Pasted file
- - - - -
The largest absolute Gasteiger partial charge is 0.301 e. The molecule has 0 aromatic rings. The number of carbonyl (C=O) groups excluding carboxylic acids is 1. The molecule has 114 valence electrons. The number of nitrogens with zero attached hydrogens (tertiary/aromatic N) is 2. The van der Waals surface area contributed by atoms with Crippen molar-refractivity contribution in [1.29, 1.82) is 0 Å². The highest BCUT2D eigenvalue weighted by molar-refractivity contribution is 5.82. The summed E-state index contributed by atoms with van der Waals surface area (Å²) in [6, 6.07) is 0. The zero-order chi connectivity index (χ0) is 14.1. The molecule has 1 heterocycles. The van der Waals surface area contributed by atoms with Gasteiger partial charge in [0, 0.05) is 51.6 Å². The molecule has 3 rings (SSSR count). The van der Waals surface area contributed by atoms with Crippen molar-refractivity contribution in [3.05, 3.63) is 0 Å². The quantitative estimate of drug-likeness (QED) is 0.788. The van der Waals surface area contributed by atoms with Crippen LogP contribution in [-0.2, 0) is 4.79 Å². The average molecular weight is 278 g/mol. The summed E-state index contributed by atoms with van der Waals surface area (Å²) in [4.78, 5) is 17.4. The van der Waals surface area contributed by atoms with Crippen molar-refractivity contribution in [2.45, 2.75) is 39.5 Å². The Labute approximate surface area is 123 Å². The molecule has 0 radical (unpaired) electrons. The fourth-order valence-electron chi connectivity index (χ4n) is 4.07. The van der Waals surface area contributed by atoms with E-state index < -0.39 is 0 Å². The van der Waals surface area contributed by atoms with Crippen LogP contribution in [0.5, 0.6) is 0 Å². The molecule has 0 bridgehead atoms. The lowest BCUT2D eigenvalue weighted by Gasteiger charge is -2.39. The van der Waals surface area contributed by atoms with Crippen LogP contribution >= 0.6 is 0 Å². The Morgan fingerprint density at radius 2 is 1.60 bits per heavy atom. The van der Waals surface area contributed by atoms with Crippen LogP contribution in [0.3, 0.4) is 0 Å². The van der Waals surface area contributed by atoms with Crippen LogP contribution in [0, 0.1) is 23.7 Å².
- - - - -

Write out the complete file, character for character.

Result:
The largest absolute Gasteiger partial charge is 0.301 e. The molecule has 0 aromatic rings. The number of carbonyl (C=O) groups excluding carboxylic acids is 1. The molecule has 114 valence electrons. The number of nitrogens with zero attached hydrogens (tertiary/aromatic N) is 2. The van der Waals surface area contributed by atoms with Crippen molar-refractivity contribution in [1.29, 1.82) is 0 Å². The highest BCUT2D eigenvalue weighted by molar-refractivity contribution is 5.82. The summed E-state index contributed by atoms with van der Waals surface area (Å²) in [6, 6.07) is 0. The zero-order chi connectivity index (χ0) is 14.1. The molecule has 1 heterocycles. The van der Waals surface area contributed by atoms with Gasteiger partial charge in [0, 0.05) is 51.6 Å². The molecule has 3 rings (SSSR count). The van der Waals surface area contributed by atoms with Crippen molar-refractivity contribution in [3.05, 3.63) is 0 Å². The quantitative estimate of drug-likeness (QED) is 0.788. The van der Waals surface area contributed by atoms with Crippen LogP contribution in [-0.2, 0) is 4.79 Å². The average molecular weight is 278 g/mol. The summed E-state index contributed by atoms with van der Waals surface area (Å²) in [4.78, 5) is 17.4. The van der Waals surface area contributed by atoms with Crippen molar-refractivity contribution in [2.45, 2.75) is 39.5 Å². The Labute approximate surface area is 123 Å². The molecule has 0 radical (unpaired) electrons. The fourth-order valence-electron chi connectivity index (χ4n) is 4.07. The van der Waals surface area contributed by atoms with E-state index < -0.39 is 0 Å². The van der Waals surface area contributed by atoms with Crippen LogP contribution in [0.5, 0.6) is 0 Å². The molecule has 0 bridgehead atoms. The lowest BCUT2D eigenvalue weighted by Gasteiger charge is -2.39. The van der Waals surface area contributed by atoms with Crippen LogP contribution >= 0.6 is 0 Å². The Morgan fingerprint density at radius 2 is 1.60 bits per heavy atom. The van der Waals surface area contributed by atoms with Crippen LogP contribution in [0.3, 0.4) is 0 Å². The van der Waals surface area contributed by atoms with Crippen LogP contribution in [0, 0.1) is 23.7 Å².